Immigrants speak out in film documentary

WORTHINGTON -- More than a year after the idea was conceived, the Nobles County Integration Collaborative (NCIC) premiered its documentary "Voices of Immigrants" Sunday afternoon at Minnesota West Community and Technical College.

WORTHINGTON -- More than a year after the idea was conceived, the Nobles County Integration Collaborative (NCIC) premiered its documentary "Voices of Immigrants" Sunday afternoon at Minnesota West Community and Technical College.

"The idea was sparked over a year ago during an intergenerational meeting," project coordinator Heidi Fransen told the audience. "People from different backgrounds came together to explore their experiences and share stories, and many did not want the stories to end."

Thirty-two immigrants from 16 countries participated in interviews -- all of them with ties to Nobles County. By the time the interviews were over, there were more than 60 hours of tape that needed to be cut to a 30 minute documentary.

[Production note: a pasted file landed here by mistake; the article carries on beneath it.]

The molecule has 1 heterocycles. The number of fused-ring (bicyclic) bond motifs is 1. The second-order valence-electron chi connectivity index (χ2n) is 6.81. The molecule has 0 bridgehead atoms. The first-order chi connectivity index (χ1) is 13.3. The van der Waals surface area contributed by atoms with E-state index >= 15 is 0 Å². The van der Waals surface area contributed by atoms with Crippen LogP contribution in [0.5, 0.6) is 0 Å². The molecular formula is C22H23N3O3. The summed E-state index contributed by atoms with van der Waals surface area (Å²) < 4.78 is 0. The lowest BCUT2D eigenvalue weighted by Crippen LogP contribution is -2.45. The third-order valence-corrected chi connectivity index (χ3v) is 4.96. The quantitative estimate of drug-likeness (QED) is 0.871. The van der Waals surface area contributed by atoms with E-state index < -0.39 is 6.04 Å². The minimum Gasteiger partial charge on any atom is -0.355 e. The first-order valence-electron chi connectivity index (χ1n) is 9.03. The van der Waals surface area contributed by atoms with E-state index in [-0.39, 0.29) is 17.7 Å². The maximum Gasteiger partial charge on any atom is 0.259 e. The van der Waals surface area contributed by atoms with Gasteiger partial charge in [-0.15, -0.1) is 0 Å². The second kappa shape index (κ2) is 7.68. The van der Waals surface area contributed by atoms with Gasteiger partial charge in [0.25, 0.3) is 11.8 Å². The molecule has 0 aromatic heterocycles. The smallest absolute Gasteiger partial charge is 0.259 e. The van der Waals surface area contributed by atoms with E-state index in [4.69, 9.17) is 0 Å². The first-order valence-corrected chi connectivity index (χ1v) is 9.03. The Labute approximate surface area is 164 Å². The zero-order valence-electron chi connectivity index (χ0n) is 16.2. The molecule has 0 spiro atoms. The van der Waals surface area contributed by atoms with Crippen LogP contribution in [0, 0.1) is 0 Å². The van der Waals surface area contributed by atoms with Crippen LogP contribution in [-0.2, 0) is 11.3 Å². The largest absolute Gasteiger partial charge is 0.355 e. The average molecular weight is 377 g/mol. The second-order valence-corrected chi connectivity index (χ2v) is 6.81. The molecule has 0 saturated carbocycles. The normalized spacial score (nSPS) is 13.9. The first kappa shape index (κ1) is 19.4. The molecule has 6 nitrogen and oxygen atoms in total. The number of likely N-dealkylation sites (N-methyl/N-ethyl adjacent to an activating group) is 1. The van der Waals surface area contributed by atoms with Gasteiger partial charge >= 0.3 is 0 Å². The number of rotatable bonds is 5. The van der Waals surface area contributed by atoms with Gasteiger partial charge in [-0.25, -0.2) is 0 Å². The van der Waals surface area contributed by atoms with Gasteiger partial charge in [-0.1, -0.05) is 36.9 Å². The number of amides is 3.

Although the stories were all different, many of the immigrants shared common experiences.

Documentarian James Gambone said he hoped the movie would do a number of things, including be shown on public television, so others could see the impact immigrants have on a community, and help create a high school curriculum that would help young people talk about the issues.


Josh Laffen was one of the project's two videographers and said he spent every day after school for more than a month videotaping interviews for at least two hours a day.

"It was really hard and took a lot of time, but it was definitely worth it," he said. "But it was really a handful."

NCIC Coordinator Sharon Johnson said she hoped the documentary would be a start across the nation in bringing about healing conversations with one another.

The documentary begins with stark black and white letters that mention the Swift & Co. raids by U.S. Immigration and Customs Enforcement (ICE) that happened in December. It is noted that the interviews for the film took place before the raids.